“The investigation was carried out to its fullest and the correct authorities were informed,” Burke said.

The file was never closed and once further evidence came to light, police did prosecute. He said the file still remained open and police said anyone with further complaints could come forward.

“The investigation is ongoing. We’d still want to hear from any person who may be able to assist the investigation – and any potential victims out there, we’d urge them to contact us.”

Witten-Hannah said the lack of action from the school in the wake of the police warning in 2009 was “extraordinary.”

“It almost beggars belief. I had to see the letter with my own eyes to believe it.”

The school’s board of trustees has resigned in the wake of Parker’s crimes.

Larry Forbes has been appointed as commissioner. He said: “While we can’t undo what has been done, it is our responsibility to learn from this terrible situation and do everything we can to prevent such a situation happening again.”

After his guilty pleas, Parker was permitted to make a statement, apologising to his victims and to the community.

“My crimes have also had awful and drastic consequences for my school, community, students, staff, parents, board of trustees and my principal – you have all been directly victims of what I have done.

“As a teacher and deputy principal I held a position of great trust; my actions betrayed that trust.”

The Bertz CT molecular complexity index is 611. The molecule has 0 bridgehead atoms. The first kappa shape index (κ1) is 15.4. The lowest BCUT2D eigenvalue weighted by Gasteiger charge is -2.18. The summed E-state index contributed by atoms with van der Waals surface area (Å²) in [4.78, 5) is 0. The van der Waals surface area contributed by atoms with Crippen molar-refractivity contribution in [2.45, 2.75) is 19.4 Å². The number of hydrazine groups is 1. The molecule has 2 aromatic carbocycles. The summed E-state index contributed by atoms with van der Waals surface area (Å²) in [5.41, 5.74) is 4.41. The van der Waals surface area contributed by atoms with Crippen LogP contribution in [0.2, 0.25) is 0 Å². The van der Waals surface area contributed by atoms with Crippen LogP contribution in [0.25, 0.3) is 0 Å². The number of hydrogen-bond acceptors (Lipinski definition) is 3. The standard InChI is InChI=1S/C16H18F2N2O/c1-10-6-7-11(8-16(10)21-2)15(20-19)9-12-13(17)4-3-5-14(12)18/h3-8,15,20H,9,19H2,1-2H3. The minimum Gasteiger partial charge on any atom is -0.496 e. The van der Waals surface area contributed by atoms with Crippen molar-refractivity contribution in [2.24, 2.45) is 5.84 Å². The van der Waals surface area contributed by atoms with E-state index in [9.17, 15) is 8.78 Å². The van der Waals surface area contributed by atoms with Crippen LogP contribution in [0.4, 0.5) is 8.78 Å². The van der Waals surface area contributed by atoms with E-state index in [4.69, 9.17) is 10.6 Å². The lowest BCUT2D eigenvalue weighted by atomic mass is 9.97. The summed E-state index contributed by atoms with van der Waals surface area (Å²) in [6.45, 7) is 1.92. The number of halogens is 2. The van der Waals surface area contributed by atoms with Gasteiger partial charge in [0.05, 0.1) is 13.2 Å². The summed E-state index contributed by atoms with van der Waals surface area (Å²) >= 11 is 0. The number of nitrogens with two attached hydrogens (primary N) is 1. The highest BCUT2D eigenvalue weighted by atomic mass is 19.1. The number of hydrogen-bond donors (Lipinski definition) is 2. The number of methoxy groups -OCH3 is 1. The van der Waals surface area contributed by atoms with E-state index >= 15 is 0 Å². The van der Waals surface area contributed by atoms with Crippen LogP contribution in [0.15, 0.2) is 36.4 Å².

Locals confirmed the trust and respect that Parker, known as “Jamie”, had held in the town.

They said he was a popular teacher and was the leader of kapa haka group. The community had given him the personalised number plate “no shoes” because of his constant bare feet.

“Jamie was a pillar of the community and he was supposed to be someone people could go to,” said community leader Ricky Houghton.

“We’ve had our little earthquake and the ground has shifted and left a gaping hole.”

But Houghton was optimistic for the community’s future.

“There is always suspicion and rumour, and now we can get beyond that,” he said. “The kids need to know that it is not their fault and that they are not damaged kids.”

The betrayal was a shock to the town’s relaxed, rural way of life.

Pete Smith has had four children go through Pamapuria school. The accomplished actor said the northern way of life was taken advantage of.

“We are sedated by our rural lifestyles and it’s been a real shock. Now we have to be alert to something we never had to worry about,” he said.

“Vigilance is the price of freedom. And this is our wake-up call.”

And although he said the actions were disgraceful, Smith said he sympathised with Parker and what the convicted teacher called his “terrible disorder”.

“I’ve been in prison and I’ve seen these predators. I feel sorry for him because it is a sickness.”

Forbes is confident about the school’s prospects. “I think it is a school with a future.”

The school is conducting its own investigation into what happened and although Parker has pleaded guilty to all charges laid against him, the police inquiry is continuing, Detective Senior Sergeant Kevin Burke said yesterday.

Te Tai Tokerau MP Hone Harawira expressed sympathy for the victims and the community. “Along with all other whanau in the Far North, my heart goes out to the Pamapuria School community.”

This article originally appeared on stuff